© 2015

Comparative Gene Finding

Models, Algorithms and Implementation


Part of the Computational Biology book series (COBO, volume 20)

Table of contents

  1. Front Matter
    Pages i-xx
  2. Marina Axelson-Fisk
    Pages 1-28
  3. Marina Axelson-Fisk
    Pages 29-105
  4. Marina Axelson-Fisk
    Pages 107-174
  5. Marina Axelson-Fisk
    Pages 175-200
  6. Marina Axelson-Fisk
    Pages 201-267
  7. Marina Axelson-Fisk
    Pages 269-310
  8. Marina Axelson-Fisk
    Pages 311-324
  9. Back Matter
    Pages 369-382

About this book


This unique text/reference presents a concise guide to building computational gene finders, and describes the state of the art in computational gene finding methods, with a particular focus on comparative approaches. Fully updated and expanded, this new edition examines next-generation sequencing (NGS) technology, including annotation pipelines for NGS data. The book also discusses conditional random fields, enhancing the broad coverage of topics spanning probability theory, statistics, information theory, optimization theory, and numerical analysis.

Topics and features:

  • Introduces the fundamental terms and concepts in the field, and provides an historical overview of algorithm development
  • Discusses algorithms for single-species gene finding, and approaches to pairwise and multiple sequence alignments, then describes how the strengths in both areas can be combined to improve the accuracy of gene finding
  • Explores the gene features most commonly captured by a computational gene model, and explains the basics of parameter training
  • Illustrates how to implement a comparative gene finder, reviewing the different steps and accuracy assessment measures used to debug and benchmark the software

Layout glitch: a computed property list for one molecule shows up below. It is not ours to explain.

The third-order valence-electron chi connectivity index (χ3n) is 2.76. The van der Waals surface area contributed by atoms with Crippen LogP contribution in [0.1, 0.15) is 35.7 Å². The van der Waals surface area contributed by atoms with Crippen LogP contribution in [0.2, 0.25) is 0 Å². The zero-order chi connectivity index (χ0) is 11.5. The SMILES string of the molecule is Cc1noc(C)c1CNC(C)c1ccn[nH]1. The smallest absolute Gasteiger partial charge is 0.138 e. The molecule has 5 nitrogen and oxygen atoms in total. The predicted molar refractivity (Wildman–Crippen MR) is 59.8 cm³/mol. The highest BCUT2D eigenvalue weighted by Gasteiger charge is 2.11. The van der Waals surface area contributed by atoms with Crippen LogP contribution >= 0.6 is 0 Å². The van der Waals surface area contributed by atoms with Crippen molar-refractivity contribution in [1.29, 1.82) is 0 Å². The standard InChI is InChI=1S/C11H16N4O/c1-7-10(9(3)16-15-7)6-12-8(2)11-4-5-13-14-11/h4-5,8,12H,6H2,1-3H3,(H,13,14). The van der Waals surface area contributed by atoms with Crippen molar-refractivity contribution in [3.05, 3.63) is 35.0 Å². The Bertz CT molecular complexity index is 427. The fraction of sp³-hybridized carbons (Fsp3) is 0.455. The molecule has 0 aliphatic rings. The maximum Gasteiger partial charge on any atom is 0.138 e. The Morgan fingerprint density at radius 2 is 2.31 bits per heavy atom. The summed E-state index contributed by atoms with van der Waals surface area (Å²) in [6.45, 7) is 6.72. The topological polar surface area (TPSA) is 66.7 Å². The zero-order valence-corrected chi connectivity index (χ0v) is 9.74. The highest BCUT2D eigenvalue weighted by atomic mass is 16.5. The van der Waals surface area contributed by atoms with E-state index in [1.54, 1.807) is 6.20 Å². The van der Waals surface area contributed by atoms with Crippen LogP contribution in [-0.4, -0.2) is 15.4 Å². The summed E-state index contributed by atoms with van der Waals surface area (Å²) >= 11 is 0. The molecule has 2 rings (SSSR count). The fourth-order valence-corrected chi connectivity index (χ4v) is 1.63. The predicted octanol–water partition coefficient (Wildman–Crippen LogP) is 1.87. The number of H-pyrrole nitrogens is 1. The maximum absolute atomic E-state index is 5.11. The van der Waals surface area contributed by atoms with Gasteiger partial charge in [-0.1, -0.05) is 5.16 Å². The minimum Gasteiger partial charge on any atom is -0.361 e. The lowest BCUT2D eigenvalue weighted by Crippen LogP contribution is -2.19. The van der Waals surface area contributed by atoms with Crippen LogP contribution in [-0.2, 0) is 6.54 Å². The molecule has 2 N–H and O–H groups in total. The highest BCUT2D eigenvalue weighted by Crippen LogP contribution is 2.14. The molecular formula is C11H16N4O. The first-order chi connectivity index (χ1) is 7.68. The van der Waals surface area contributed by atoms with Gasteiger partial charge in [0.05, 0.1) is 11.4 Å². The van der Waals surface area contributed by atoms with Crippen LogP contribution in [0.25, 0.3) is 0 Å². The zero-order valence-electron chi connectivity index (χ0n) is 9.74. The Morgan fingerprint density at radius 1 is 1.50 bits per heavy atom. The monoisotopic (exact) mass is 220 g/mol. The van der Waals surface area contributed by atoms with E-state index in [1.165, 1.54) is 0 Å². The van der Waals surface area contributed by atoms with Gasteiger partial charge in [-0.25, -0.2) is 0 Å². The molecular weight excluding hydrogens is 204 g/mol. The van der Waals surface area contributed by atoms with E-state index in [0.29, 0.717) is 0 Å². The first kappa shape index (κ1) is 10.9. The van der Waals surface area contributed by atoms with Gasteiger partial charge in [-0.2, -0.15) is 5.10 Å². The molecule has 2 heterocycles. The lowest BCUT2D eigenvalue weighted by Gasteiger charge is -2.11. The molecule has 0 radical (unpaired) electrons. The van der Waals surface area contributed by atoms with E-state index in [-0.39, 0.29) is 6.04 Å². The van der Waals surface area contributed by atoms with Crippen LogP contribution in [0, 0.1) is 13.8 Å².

• Examines NGS techniques, and how to build a genome annotation pipeline, discussing sequence assembly, de novo repeat masking, and gene prediction (NEW)

Postgraduate students, and researchers wishing to enter the field quickly, will find this accessible text a valuable source of insights and examples. A suggested course outline for instructors is provided in the preface.

Dr. Marina Axelson-Fisk is an Associate Professor at the Department of Mathematical Sciences of Chalmers University of Technology, Gothenburg, Sweden.


Algorithms Bioinformatics Biological Sequence Analysis Comparative Genomics Computational Biology Computational Gene Finding Genes Genetics Information Theory Sequence Alignment

Authors and affiliations

  1. 1.Chalmers University of TechnologyGöteborgSweden

Bibliographic information

  • Book Title Comparative Gene Finding
  • Book Subtitle Models, Algorithms and Implementation
  • Authors Marina Axelson-Fisk
  • Series Title Computational Biology
  • Series Abbreviated Title Computational Biology
  • DOI
  • Copyright Information Springer-Verlag London 2015
  • Publisher Name Springer, London
  • eBook Packages Computer Science Computer Science (R0)
  • Hardcover ISBN 978-1-4471-6692-4
  • Softcover ISBN 978-1-4471-6875-1
  • eBook ISBN 978-1-4471-6693-1
  • Series ISSN 1568-2684
  • Edition Number 2
  • Number of Pages XX, 382
  • Number of Illustrations 81 b/w illustrations, 0 illustrations in colour
  • Topics Computational Biology/Bioinformatics
  • Buy this book on publisher's site
Industry Sectors


“The structure of the book mirrors the learning steps for understanding how to perform gene finding. … Its target audience is mainly post-graduate researchers or established researchers with a background in mathematics or statistics applied in bioinformatics who need a thorough yet concise overview of this field.” (Irina Ioana Mohorianu, zbMATH 1350.92001, 2017)

“It skillfully introduces readers to a difficult subject, while at the same time motivating them to enter this very important area. … It is best suited for a graduate course or as an introduction for researchers not familiar with this field. … this is an excellent introduction to comparative gene finding. … I especially recommend this book to any computer scientist with an interest in current problems in bioinformatics.” (Burkhard Englert, Computing Reviews, December, 2015)